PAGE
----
Arthritis and Podiatric Care of Arthritis


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Arthritis is prevalent in the UK where we have a substantial elderly community. It is a condition which can severely impact mobility and movement, particularly if it spreads to the lower limbs. When arthritis affects the foot or ankle it can come under the care of podiatrists, specialist in diseases that affect that part of the body. In this article we take a look at what arthritis is and the role podiatry has to play in its treatment.

What is arthritis?

Arthritis is a fairly common condition which causes an inflammation of joints that limits their movement and causes pain. The disease varies in its intensity and presentation, and there are subtypes defined by different causes and disease progressions, however all forms of arthritis are uniform in that they involve a distinctive inflammation of the joints. This presents with substantial joint pain, as well as a feeling of stiffness and tiredness. Arthritis can damage the muscles surrounding a joint as they strain to work against arthritic joints.

There are over 100 different classifications of arthritis, and significant examples include:

  • Osteoarthritis: This is the most prevalent form the diseases, potentially affecting virtually any joint in the body. Osteoarthritis is a progressive disease which involves the gradual wear of joints to the point where they become inflamed and their movement is limited.
  • Septic arthritis: This form of arthritis is caused by infections that make their way into joints. One of the usual physical responses to disease is inflammation, and once within a joint, this response is what triggers arthritis.
  • Rheumatoid Arthritis: Is the consequence of what is called an ‘autoimmune’ disease, which simply means that the body’s ability to distinguish between ‘self’ and ‘non-self’ entities deteriorates and an immune response is mounted against cells of the body. This assault can affect cartilage and joint linings, causing them to deteriorate and joints to become inflamed.
  • Psoriatic Arthritis: This form of arthritis is a complication of another autoimmune disease called Psoriasis. This disease involves an immune response against skin cells, including ones lining joints.

As you can imagine, once arthritis begins to affect the foot it can severely limit a person’s ability to walk and carry out normal day to day tasks. This is where podiatrists can offer their services to help reduce the pain and discomfort of arthritis, thereby facilitating better movement.

Podiatry and the treatment of arthritis

Podiatric care can make a huge difference to an arthritic person’s quality of life, and treatment is available across most NHS Trusts here in the UK if your arthritis is impairing your movement. Private podiatry is also available, and your nearest practice can readily be found online through The Society of Chiropodists and Podiatrists’ website.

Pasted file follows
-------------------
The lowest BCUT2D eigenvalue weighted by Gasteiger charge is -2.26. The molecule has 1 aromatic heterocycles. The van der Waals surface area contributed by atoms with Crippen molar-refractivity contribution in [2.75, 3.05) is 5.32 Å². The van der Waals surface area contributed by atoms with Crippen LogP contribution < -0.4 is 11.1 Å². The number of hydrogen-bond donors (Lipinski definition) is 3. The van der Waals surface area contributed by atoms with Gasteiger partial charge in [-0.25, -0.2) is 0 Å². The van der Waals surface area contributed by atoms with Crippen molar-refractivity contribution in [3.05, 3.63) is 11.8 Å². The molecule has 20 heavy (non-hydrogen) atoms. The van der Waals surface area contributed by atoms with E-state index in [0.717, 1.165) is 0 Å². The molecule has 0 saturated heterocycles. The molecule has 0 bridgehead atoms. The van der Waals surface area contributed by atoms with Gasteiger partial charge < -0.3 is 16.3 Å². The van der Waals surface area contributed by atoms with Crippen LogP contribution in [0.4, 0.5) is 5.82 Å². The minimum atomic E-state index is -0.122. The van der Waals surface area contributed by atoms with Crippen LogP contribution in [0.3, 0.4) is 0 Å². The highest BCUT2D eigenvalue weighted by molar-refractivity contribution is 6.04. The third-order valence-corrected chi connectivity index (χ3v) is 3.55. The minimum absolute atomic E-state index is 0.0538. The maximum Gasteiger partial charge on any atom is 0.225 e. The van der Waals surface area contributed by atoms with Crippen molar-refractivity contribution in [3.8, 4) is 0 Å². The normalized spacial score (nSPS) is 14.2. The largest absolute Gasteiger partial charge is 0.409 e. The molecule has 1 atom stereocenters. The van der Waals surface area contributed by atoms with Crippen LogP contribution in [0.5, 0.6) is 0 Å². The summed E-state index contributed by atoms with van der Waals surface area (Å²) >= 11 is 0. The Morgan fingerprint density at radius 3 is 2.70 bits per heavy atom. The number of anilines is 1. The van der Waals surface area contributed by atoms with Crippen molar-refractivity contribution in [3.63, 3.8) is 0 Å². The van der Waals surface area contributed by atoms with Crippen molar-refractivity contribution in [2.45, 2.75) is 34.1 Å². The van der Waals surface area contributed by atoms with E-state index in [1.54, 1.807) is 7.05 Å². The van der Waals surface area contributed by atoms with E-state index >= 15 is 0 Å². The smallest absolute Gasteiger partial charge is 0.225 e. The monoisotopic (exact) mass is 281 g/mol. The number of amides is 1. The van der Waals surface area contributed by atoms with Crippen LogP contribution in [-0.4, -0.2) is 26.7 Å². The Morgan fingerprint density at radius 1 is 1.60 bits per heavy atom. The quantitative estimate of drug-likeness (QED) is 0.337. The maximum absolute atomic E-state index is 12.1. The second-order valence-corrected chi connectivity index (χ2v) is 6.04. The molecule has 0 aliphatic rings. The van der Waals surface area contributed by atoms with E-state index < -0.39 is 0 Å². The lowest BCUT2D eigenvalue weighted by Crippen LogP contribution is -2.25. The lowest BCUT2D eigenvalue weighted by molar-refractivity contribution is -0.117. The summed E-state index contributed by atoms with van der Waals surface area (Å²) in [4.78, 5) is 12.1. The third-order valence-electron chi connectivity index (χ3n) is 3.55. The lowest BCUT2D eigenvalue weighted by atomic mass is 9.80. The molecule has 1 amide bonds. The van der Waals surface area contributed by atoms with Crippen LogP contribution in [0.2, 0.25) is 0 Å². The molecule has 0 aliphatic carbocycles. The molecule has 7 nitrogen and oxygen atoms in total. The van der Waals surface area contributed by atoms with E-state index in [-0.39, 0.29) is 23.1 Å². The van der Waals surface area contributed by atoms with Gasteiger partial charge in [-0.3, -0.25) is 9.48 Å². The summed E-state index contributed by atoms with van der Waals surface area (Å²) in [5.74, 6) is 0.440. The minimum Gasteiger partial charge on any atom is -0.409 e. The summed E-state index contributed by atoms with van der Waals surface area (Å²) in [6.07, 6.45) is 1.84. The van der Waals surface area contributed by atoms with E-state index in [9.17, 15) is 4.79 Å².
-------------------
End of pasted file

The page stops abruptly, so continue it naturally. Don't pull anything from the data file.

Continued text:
A podiatrist can assess the way you are walking to determine the best method of moving forward with your treatment. This is a study called gait analysis, and can provide a podiatrist with invaluable information about your unique situation. Gait analysis makes use of some highly specialised equipment that can determine the range of motion you have available to you, how much pressure is being exerted, and where, on your foot, what forces are being applied to the joints of your foot, and perhaps most importantly, how your gait has changed because of your arthritis.

Our bodies naturally change our movement in response to pain, and this can tell a podiatrist which joints are being affected. This adjustment can cause some problems in the long run, as sometimes joints and bones can deform in response to your new way of moving.

Based on gait analysis, a podiatrist can adjust your foot wear through personalised orthotic insoles. These support parts of your foot in such a way as to relieve your pain and allow for normal movement.

Podiatrists are qualified to perform minor foot surgeries that can also help the arthritic foot. Sometimes adjusting our gait in response to pain can stress toe nails in such a way that they begin to deform as well. Minor nail surgery can correct these changes and restore comfort and functionality. Podiatrists who have trained in further surgery also have access to a broader catalogue of procedures.

Podiatry is now an important part of managing arthritis and ensuring that people suffering from the condition aren’t restricted in terms of their movement. Remember however that caring for arthritis isn’t restricted to any one discipline, and the care provided by doctors, nurses, and physiotherapists all contribute to manage arthritis effectively.


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